Friday, May 24, 2013


New York City Fire Chief addresses firefighters, 9/11 (1)
Terrorism is not something I ever expected to have to deal with at home. I grew up in a world where we played outside until the street lights came on, and the only caveat was that we had to be close enough to hear when the parents started calling for us. We tumbled out the door at dawn and came back in time for lunch, then we were out again until supper. Our parents never knew our whereabouts, and we were happy with it that way.

I wish we could give that same freedom to our children, but we can't. Children left outside for hours at a time like that often go missing. The world we live in today is not child friendly. It is not a good world.

Boston bombings 2013 (2)
Two days ago, a British soldier was walking on a London street and was beheaded by two radical Islamic men. Only a few weeks ago, hundreds of people were injured and killed during the bombing of the finish line of the Boston Marathon, something also linked to radical Islamic beliefs. These two geographically disparate events don't seem to be much connected, except by the radicals who performed them, and even there, the men weren't connected in any known way. They were "lone wolves" who worked on their own with only a bit of urging from terrorists in the Middle East.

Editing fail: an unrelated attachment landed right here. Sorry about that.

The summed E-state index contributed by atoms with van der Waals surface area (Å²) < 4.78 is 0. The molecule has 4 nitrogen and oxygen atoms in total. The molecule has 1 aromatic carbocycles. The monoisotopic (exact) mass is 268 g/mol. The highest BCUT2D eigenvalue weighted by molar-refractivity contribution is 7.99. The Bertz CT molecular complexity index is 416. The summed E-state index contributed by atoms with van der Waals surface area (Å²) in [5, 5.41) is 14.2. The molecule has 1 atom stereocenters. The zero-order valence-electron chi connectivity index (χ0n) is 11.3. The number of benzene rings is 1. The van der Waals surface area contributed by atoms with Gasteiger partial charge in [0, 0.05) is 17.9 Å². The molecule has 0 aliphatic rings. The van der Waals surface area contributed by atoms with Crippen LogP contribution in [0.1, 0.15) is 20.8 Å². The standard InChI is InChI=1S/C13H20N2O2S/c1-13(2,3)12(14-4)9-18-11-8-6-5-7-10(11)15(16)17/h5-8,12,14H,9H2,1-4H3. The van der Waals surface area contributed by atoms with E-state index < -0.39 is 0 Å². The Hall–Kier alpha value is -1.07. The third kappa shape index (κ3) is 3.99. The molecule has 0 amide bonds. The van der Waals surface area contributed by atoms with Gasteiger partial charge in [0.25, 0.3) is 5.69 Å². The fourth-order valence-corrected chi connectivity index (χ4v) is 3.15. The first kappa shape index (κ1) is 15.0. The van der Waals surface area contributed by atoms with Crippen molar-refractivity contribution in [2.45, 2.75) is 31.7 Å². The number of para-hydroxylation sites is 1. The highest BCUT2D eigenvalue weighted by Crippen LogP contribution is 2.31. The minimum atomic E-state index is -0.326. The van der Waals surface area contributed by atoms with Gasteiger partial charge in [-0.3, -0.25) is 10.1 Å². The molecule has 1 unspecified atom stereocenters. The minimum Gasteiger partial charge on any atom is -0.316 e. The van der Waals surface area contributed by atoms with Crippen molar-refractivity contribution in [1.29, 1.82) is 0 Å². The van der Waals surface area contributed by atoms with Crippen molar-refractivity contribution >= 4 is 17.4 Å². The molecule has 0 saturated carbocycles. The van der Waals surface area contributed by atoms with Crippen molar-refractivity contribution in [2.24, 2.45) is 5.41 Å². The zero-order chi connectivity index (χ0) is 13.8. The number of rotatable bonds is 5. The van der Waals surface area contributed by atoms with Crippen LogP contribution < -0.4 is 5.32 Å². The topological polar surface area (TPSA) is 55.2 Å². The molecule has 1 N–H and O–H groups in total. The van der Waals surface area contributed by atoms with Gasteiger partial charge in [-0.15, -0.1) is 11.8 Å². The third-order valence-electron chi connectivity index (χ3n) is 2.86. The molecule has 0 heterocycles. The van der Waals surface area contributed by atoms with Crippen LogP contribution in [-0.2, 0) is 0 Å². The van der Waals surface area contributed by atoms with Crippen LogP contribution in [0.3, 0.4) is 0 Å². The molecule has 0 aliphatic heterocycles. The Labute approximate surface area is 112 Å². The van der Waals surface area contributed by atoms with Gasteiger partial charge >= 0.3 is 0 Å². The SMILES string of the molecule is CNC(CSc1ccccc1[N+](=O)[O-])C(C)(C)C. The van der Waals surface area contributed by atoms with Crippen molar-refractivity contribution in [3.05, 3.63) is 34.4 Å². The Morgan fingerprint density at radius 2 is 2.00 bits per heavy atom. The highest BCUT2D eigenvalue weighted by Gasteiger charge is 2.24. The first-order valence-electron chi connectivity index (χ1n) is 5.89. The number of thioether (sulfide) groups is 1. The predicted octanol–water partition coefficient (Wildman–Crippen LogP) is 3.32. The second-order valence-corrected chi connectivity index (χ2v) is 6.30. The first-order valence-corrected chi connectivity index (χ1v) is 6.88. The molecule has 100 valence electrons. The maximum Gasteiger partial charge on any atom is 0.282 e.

Terrorism has always been something that "happened over there." You just don't see bombings and shootings in the streets of North America. Except that now you do. We have mass shootings in our schools, radical Christians spouting hatred on the internet, and riots across the continent.

At one time, I would have donned my priestess robes, picked up a flower, and declared, "Give peace a chance." That flower child is long gone, my friends. I still believe that we can largely live in peace on this rather small globe, even with all our differences. It isn't going to be easy, though, and it's going to mean doing some pretty drastic things, things that the general public is not going to like.

Women in burkas, 2003 (3)
The current concern about Muslim terrorists and extremists is that they hide in plain sight. Just as you can't look at a Christian and tell if she's Lutheran, Unitarian, Catholic or UCC, you can't tell by looking whether a Muslim is an extremist or not. Most Muslim men wear head coverings, and have a beard, regardless of their type of belief. Muslim women dress very modestly, often covering their hair and sometimes other parts of their bodies, and this is true of extremists and moderates. So how do we know who to be afraid of?